Readers of this blog already know that more Americans are carrying flasks around than they are embarrassing themselves at expensive bars. You may have also noticed this little thingamajig called Groupon, LivingSocial, or any of its less famous stepsisters that never make you want to leave the house unless it’s for 50% off the nearest restaurant. Combine these two social phenomena and sooner or later you have a trend piece about more people cooking in than dining out. Let’s break down the SHOCKING reasons why. Continue reading
For anybody hoping to enjoy their weekend, the NYT instead ran some sobering statistics about what the jobless are facing: formerly middle class, the “new poor” are now relying on food stamps with years of unemployment behind them and no future prospects in sight.
The reasons for this are after the jump (hint: now is a good time to reach for that second beer). Continue reading
In today’s editorial, the Times argues that extending unemployment benefits without delay “is the single most effective way to boost consumption — which, in turn, preserves jobs — because it creates spending that would otherwise not occur.”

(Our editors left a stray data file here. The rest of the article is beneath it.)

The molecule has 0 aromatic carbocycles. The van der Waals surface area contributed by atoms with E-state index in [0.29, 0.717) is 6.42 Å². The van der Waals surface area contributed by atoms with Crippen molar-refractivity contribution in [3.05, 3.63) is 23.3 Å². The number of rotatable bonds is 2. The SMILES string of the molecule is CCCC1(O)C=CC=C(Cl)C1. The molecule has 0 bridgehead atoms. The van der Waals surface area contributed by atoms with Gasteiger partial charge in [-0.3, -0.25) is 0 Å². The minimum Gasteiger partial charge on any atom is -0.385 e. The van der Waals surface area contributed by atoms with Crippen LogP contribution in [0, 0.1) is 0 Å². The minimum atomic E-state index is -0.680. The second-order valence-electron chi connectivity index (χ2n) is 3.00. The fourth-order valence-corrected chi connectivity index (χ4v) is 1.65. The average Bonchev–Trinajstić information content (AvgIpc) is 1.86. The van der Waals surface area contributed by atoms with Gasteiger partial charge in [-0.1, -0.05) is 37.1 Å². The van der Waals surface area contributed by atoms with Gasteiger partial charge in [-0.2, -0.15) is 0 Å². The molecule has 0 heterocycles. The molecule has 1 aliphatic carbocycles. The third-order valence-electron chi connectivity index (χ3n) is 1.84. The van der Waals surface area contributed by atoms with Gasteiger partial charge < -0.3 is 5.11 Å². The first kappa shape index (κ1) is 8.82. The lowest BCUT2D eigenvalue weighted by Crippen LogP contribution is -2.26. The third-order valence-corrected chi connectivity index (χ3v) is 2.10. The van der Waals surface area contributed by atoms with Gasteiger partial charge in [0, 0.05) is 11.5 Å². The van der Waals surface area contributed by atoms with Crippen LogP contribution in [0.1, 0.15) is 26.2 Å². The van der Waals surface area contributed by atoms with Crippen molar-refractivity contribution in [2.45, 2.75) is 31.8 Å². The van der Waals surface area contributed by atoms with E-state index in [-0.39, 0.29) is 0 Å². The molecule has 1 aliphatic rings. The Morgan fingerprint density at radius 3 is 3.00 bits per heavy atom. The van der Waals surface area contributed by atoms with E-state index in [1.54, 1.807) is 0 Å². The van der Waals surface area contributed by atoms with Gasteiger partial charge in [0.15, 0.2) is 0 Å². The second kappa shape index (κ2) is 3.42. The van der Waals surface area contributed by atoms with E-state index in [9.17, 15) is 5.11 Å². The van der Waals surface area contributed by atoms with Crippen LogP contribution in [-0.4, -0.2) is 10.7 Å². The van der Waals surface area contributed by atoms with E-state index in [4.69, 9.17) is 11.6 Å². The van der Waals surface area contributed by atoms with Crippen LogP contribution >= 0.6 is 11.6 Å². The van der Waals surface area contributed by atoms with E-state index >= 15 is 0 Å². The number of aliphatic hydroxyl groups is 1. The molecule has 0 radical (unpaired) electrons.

But according to Senate Democrats, Republicans have sought to slow down an extension of unemployment benefits for political purposes.
Sens. Debbie Stabenow (Mich.), Jeanne Shaheen (N.H.) and Amy Klobuchar (Minn.) blasted their GOP colleagues for trying to attach amendments on pet issues to a bill to extend unemployment benefits.
The senators expressed anger that amendments on issues such as making E-Verify permanent or on depriving funds to the community organizing group ACORN had held up a vote on the package, which is expected to make its way to the Senate floor this week.
“This goes to a broader question, which is the continual objection and slow-walking of critical legislation through the Senate,” Stabenow said. “This has been a tactic to stop the Senate from getting the people’s business done.”
Clearly, the Dems need to chill. Both of those random amendments sound totally relevant given the economic crisis. I mean, it’s not like 7,000 people run out of unemployment benefits every day or that nearly 1.5 million Americans are expected to exhaust their benefits by the end of the year.